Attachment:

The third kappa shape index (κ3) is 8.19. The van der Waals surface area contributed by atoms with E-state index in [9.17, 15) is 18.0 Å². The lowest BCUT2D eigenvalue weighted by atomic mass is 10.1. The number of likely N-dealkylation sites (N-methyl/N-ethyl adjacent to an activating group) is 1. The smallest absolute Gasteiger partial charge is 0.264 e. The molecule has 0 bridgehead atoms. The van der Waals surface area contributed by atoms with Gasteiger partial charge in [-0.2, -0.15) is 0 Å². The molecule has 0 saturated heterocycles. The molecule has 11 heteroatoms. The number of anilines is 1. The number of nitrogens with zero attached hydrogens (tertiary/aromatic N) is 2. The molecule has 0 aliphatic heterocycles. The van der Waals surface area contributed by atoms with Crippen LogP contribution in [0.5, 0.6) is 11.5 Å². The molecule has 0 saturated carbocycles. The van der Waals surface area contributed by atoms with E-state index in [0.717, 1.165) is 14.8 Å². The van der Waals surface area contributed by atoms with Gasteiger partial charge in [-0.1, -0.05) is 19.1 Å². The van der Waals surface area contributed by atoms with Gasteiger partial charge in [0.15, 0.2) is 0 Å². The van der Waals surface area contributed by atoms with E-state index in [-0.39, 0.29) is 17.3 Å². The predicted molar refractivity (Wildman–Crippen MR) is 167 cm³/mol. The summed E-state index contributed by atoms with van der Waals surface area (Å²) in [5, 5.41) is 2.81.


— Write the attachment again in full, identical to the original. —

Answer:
The third kappa shape index (κ3) is 8.19. The van der Waals surface area contributed by atoms with E-state index in [9.17, 15) is 18.0 Å². The lowest BCUT2D eigenvalue weighted by atomic mass is 10.1. The number of likely N-dealkylation sites (N-methyl/N-ethyl adjacent to an activating group) is 1. The smallest absolute Gasteiger partial charge is 0.264 e. The molecule has 0 bridgehead atoms. The van der Waals surface area contributed by atoms with Gasteiger partial charge in [-0.2, -0.15) is 0 Å². The molecule has 0 saturated heterocycles. The molecule has 11 heteroatoms. The number of anilines is 1. The number of nitrogens with zero attached hydrogens (tertiary/aromatic N) is 2. The molecule has 0 aliphatic heterocycles. The van der Waals surface area contributed by atoms with Crippen LogP contribution in [0.5, 0.6) is 11.5 Å². The molecule has 0 saturated carbocycles. The van der Waals surface area contributed by atoms with E-state index in [0.717, 1.165) is 14.8 Å². The van der Waals surface area contributed by atoms with Gasteiger partial charge in [-0.1, -0.05) is 19.1 Å². The van der Waals surface area contributed by atoms with Gasteiger partial charge in [0.15, 0.2) is 0 Å². The van der Waals surface area contributed by atoms with E-state index in [-0.39, 0.29) is 17.3 Å². The predicted molar refractivity (Wildman–Crippen MR) is 167 cm³/mol. The summed E-state index contributed by atoms with van der Waals surface area (Å²) in [5, 5.41) is 2.81.